|Latest 7 Posts
| Composing With Docker|
Thu, Nov 2nd 2017 9
| Hacktoberfest and More|
Tue, Oct 24th 2017 5
| Go Evergreen|
Tue, Oct 17th 2017 11
| Change is in the Air|
Fri, Sep 1st 2017 6
| Open Source Contribution|
Fri, Jun 16th 2017 8
| Docker Quick Tips|
Fri, Apr 28th 2017 7
| Notes in 9: Dev Tools Grab Bg|
Tue, Apr 4th 2017 4
| Custom JSON Serialization With GSON|
Mon, Jan 23rd 2017 12
| Everything Old is New Again|
Mon, Oct 24th 2016 11
| Go Evergreen|
Tue, Oct 17th 2017 11
| Notes in 9: Docker + SonarQube|
Wed, Feb 24th 2016 10
| Building Java Objects From JSON|
Thu, Jan 22nd 2015 9
| Scripting Server Upgrades|
Fri, Nov 11th 2016 9
| Composing With Docker|
Thu, Nov 2nd 2017 9
| REST is Best|
Wed, Sep 17th 2014 8
| XSLTProc in the Buff|
Thu, Mar 24th 2016 8
| Git Squash|
Thu, Oct 20th 2016 8
||Fixing Dojo 1.6.1 in Domino 8.5.3
This all stems form an issue with Dojo less than 1.6.2 in Chrome 29 and any browser that used the same child node reference. This post specifically covers how to fix this (as it occurs with Domino 8.5.3) and get one of the most popular web standards compliant browsers back in the game with Domino and the ExtLib/UP1 controls.
Fixing Dojo 1.6.1 in Domino 8.5.3
I ran into a situation recently that required a bit of determination to fix. The BLUF: my implementation of the Dojo Enhanced DataGrid was breaking when applying the dojox.grid.enhanced.plugins.Filter due to an issue with the Dojo queries of elements rooted at the specified element. For example:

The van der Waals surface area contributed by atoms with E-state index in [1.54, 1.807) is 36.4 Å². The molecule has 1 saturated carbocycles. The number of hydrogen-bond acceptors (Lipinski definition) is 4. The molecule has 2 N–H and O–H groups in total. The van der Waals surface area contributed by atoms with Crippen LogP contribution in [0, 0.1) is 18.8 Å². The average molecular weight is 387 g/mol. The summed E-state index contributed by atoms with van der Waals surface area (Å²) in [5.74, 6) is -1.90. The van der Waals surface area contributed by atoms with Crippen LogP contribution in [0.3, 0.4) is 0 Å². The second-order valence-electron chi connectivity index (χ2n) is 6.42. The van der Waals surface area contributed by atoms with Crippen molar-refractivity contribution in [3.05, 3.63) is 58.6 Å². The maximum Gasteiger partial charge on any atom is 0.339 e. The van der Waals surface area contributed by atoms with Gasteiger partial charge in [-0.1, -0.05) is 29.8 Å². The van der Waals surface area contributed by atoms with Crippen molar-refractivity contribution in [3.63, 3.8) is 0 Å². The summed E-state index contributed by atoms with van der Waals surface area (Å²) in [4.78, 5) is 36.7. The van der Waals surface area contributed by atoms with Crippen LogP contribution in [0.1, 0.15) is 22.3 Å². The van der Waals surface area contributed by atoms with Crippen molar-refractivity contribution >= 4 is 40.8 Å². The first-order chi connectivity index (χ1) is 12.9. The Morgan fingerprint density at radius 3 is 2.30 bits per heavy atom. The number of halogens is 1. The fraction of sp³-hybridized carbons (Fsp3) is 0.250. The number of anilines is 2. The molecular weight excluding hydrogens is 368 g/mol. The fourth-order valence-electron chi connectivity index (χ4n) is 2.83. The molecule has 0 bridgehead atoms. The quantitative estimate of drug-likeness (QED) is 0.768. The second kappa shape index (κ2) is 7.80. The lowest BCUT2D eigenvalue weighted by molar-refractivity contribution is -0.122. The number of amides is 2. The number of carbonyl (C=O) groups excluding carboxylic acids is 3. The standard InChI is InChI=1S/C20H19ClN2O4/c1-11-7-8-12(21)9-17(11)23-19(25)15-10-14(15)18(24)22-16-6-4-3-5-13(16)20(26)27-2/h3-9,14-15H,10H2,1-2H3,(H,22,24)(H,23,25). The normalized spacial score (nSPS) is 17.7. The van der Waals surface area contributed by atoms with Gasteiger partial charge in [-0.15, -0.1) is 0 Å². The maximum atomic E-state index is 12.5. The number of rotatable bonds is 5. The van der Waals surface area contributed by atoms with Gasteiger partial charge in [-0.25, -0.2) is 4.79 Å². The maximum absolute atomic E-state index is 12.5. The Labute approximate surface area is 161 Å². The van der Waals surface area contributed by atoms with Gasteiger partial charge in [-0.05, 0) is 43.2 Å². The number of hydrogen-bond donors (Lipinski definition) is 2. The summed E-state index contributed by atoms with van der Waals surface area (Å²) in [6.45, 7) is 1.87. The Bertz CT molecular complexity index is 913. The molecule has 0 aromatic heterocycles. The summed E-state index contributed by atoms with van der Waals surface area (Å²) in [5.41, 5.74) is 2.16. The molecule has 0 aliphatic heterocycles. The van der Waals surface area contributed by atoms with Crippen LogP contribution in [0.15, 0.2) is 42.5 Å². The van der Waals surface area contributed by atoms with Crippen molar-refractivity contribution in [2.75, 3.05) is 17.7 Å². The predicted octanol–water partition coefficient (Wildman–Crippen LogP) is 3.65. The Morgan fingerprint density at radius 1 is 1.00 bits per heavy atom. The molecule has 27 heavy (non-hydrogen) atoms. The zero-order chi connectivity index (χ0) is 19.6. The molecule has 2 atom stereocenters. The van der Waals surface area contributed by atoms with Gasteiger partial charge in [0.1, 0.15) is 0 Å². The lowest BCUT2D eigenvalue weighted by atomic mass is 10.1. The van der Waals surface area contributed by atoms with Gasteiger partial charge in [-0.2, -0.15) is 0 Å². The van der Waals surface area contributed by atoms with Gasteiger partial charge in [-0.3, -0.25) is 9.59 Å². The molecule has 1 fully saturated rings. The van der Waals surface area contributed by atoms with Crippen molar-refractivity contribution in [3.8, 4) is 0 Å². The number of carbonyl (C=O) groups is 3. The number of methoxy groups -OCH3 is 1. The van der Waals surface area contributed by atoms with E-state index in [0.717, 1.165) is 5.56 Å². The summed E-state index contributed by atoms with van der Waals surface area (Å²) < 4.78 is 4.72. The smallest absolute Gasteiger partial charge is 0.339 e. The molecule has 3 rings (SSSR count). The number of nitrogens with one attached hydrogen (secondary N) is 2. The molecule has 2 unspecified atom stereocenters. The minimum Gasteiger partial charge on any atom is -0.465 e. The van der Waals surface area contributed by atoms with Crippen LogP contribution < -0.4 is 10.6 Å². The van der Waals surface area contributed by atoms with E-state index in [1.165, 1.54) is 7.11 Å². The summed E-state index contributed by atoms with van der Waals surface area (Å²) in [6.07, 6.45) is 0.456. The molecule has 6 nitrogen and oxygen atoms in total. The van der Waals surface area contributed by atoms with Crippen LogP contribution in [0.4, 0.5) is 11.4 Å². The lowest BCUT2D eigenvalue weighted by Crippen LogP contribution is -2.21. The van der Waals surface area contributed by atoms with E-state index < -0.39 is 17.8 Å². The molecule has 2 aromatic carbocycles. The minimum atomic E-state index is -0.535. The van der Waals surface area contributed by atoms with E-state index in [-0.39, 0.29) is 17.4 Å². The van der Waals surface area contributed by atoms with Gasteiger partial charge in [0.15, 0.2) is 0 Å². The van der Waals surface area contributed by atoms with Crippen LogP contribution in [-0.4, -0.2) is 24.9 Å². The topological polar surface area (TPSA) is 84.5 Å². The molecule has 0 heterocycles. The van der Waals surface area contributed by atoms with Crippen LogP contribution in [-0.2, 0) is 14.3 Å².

dojo.query('> *', dojo.byId('container'))
Thankfully, that doesn’t keep a good developer down.
Domino 9, 8.5.3 UP1, and my Woes
IBM Domino 9 brings a great many changes to the Domino server and has been fairly well received. Stuck, for now, with 8.5.3, I was at least able to get Upgrade Pack 1 applied, giving me the basic level of the majority of the same new controls.
That being said, I still had the controls I wanted to play with, so I still tried the “play at home” version of Brad Balassaitis’ excellent series on Dojo Grids in XPages. When I hit Part 14: Enhanced Filtering with No Coding, I found that the Filtering plugin would cause my control to break in a rather unexpected fashion.
Domino 8.5.3 has Dojo 1.6.1. The culprit in question, as I found out from attempting to use Chrome with the Enhanced Grid, the issue was with the child selector call.
After finding what the issue was, followed by some intense Google searching, I had found the fix for this in Dojo 1.6.2. The fix was small enough, I thought, “why can’t I implement this?” So I did.
Doing Something About It